THE IMPORTANCE OF STORY-TELLING TO TIME-BINDING
Crucial Issues For General Semantics To Address
-- Martha A. Bartter, Ph. D.
-- C. A. Hilgartner, M.D.
-- Martin L. Stoneman, J. D.
The evidence from many interdisciplinary fields strongly suggests that skills such as making/having a personal history, episodic memory, planning over more than brief time periods, and assigning cause and blame, etc., depend upon the uniquely human ability to make and understand natural language stories. Story-telling plays such a major role in human time-binding, demonstrating such survival-value, that we posit the possibility that this ability has a genetic, evolutionary basis.
The interdisciplinary, non-aristotelian viewpoint of General Semantics -- the field that first defined time-binding as uniquely human behavior -- has made almost no specific testable contributions to our understanding of how we make stories and what stories do for us. However, it does seem clear that story-telling (which usually bypasses "analytical" functions), suspends or even subverts critical thinking. We therefore submit that students of General Semantics need to study and learn to use both the power of the story-telling function and ways to "inoculate" ourselves against it.
THE IMPORTANCE OF STORY-TELLING TO TIME-BINDING
We suppose we should start with a teaching story to present our introductory ideas.
Once upon a time, during a million-year period of human gene-altering called the Pleistocene, our early human ancestors lived in small groups of no more than about thirty individuals. By doing and sharing things together, they bonded to each other; and by bonding more closely to each other, they became more likely to stay together and help each other in the face of danger. When they had trouble finding food, everyone shared what they had; when facing a dangerous predator, everyone in the group either ran away or turned to fight together. Groups that did this successfully raised more young who lived to reproduce, thus genetically selecting the behaviors that tended to improve the ability of an individual to bond more closely with a group.
When a time came that group members could not physically share all their experiences, our Pleistocene ancestors developed ways to continue bonding by making gestures and sounds to each other. They also found these sounds and gestures useful to teach their young about their experiences, evoking in the listener a sort of "substitute experience." Practicing and using these techniques, our ancestors could eventually recount and remember stories about their lives; and they could, using stories, plan and imagine more and more experience; and they could share "substitute experience" with each other and with their young by means of telling and listening to stories. In this way, primarily by means of stories, a group could constantly augment their store of experiential knowledge within generations and between generations.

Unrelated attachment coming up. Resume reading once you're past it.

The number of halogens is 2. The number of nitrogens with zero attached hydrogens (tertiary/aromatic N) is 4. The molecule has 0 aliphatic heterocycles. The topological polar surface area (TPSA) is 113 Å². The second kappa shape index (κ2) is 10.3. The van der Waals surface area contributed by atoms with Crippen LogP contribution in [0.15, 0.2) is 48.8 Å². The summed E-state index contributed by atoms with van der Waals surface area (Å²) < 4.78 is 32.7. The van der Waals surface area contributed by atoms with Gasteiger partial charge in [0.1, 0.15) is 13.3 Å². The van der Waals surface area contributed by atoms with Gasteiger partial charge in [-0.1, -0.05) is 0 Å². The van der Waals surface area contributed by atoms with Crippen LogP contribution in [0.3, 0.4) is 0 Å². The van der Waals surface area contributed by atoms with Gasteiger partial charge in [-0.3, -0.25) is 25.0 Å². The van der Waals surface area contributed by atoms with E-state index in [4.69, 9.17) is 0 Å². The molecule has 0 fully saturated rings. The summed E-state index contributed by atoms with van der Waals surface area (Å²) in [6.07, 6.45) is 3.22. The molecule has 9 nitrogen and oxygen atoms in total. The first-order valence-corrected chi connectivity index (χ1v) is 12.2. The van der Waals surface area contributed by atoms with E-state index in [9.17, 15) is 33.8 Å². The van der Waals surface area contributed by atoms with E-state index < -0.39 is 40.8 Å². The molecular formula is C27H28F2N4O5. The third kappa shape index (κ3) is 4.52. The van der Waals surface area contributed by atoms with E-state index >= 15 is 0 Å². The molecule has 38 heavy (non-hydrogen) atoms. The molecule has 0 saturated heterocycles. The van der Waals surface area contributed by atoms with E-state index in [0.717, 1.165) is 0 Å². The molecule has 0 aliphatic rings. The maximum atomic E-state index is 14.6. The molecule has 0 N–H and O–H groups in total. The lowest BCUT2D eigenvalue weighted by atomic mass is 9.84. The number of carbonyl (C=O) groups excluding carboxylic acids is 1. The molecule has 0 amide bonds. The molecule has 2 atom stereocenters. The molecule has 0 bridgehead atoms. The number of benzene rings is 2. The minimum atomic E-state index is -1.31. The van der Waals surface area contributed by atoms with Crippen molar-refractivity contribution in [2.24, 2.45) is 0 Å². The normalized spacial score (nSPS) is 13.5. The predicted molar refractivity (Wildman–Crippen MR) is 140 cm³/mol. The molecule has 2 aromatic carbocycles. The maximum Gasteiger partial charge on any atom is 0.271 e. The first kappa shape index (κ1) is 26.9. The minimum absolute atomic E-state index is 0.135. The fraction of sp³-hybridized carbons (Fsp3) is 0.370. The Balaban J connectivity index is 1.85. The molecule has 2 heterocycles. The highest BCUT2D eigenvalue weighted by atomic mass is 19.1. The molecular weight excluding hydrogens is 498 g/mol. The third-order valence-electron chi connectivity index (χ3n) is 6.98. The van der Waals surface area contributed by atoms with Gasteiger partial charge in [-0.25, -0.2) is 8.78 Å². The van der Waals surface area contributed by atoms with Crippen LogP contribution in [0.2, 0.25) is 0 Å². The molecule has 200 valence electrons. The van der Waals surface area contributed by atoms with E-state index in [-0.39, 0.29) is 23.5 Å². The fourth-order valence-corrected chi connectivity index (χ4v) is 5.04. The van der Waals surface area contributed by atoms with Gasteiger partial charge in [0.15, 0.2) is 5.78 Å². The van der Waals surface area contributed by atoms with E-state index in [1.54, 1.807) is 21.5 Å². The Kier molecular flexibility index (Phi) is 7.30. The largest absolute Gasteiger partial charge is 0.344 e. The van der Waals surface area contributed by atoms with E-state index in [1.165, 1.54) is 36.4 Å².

We store, remember, refer to, and act upon-and-from "substitute experiences" in very much the same way that we store, remember, refer to, and act upon-and-from "real experiences" -- those that we did ourselves. Much of the time, we even fail to distinguish clearly between "real" and "substitute" experience.
More recently, a human named Korzybski identified and named this knowledge augmentation as "time-binding" and its source as natural language. And he and his followers studied the ways they could use natural language to help and to hurt the efficiency of time-binding; and they invented training to promote such efficiency. But since in modern times people use natural language for many important purposes besides telling stories, Korzybski and his followers did not much study the effects of stories on time-binding; nor did they invent much training about story-telling or story-listening to promote such efficiency. We must note, however, that a very large part of our human "learning" comes precisely from such "substitute experience," with all its efficiencies and all its inherent drawbacks.
Even in modern times, many of the time-binding PROBLEMS identified and studied by Korzybski get embodied in stories. In teaching human young about the basic nature of their world, most humans use origin stories, and very many humans have shown themselves willing to die -- and to war with and to kill other humans -- to defend the "truth" of their origin stories. Interpersonally, we all learn to use very short stories to affect the world by assigning "cause" and "blame," such as "Johnny hit me first" and "No! Susie hit ME first." Even internationally, very short "blame" stories get used in more important ways, such as "The outsiders attacked US before we counter-attacked." We all know that a powerful story in a widely circulated book or movie can effect major political change. We all know that the fairy tales told in each culture affect the behavior of the young of that culture. And we all recognize those stories used in the media to persuade us -- to teach us -- to buy a specific product or service or leader.
Even scientists involved in promoting time-binding "naturally" use storytelling. In scientific testing, to check each other's work and results, scientists interact with each other in natural language and trade "stories" about how, in sequence, they set up, controlled, and ran their experiments. Much of this kind of "story" interaction seems necessary before anyone can make a trustable "scientific" statement of statistical correlation. But natural language, embodying cultural assumptions of which we remain largely unaware, frequently misleads even scientists who try to make their discursive statements fully accurate. We humans therefore need